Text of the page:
The Blood of Kings: Dynasty and Ritual in Maya Art
Kimbell Art Museum, 1986 - 335 pages
An illustrated study of the Maya civilization, drawing from interpretations of the texts embedded in pictorial scenes or carved on stone tablets to provide the meaning of the art and architecture of the ancient culture.
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sacnticiat hairdo Death God ot the Number Zero Dea,h Gods Figure 45 Muan
Bird muan teather headdress his eyes. Akbal, the glyph for "night and darkness,"
covers his forehead, marking him as a creature of the night. The personification of
Headdress with a quetzal representing the name of the person depicted, Lady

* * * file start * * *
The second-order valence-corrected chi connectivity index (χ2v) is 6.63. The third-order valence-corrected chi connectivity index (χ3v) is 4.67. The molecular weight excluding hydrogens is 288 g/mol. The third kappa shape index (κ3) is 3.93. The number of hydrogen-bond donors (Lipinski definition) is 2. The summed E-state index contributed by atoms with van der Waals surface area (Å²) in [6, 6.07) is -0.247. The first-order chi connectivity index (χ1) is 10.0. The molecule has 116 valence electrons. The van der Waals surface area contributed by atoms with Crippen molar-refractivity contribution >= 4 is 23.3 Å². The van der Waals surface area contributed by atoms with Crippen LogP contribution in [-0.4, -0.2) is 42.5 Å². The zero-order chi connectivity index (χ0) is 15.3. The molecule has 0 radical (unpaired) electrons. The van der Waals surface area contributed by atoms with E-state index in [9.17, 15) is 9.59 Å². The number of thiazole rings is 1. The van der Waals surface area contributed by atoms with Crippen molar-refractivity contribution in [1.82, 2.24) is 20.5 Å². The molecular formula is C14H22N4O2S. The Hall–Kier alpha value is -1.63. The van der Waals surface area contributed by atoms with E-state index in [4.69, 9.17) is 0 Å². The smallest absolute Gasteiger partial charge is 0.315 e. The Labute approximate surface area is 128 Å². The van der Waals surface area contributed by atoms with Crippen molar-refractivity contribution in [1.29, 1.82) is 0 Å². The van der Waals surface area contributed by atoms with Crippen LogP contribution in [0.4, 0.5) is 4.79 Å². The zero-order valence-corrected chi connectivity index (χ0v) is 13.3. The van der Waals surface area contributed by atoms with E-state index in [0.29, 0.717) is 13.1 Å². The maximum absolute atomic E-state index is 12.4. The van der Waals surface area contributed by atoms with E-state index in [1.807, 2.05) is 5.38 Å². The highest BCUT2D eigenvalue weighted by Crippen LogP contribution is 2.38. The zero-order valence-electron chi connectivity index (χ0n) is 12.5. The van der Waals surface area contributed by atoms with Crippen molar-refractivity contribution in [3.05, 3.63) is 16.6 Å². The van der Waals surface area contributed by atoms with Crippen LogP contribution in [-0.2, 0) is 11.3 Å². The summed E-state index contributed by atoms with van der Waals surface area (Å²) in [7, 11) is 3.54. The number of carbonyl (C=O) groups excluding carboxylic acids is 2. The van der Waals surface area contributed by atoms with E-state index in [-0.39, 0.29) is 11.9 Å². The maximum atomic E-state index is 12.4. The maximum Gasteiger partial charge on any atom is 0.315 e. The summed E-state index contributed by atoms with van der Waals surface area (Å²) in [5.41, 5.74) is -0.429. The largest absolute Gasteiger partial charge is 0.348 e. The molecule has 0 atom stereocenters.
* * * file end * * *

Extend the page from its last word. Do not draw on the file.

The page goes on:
Zac-Kuk, from the sarcophagus from the Temple of Inscriptions at Palenque Both
men and women used headbands to hold their long hair away from their faces.
The headdresses of kings and warriors were shaped like domes or cylinders (Fig.
I. 3k). In accession scenes at Palenque, the high-cylinder type, called the "drum-
major" headdress, is seen being delivered to an incumbent by his parents as a ...
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Though Maya script, symbolism, and mythology are not yet fully understood, research from the last 25 years is showing that the Maya, once seen as "simple'' peaceful people, are now thought to have ... Consulter l'avis complet
Foreword Emily J Sana
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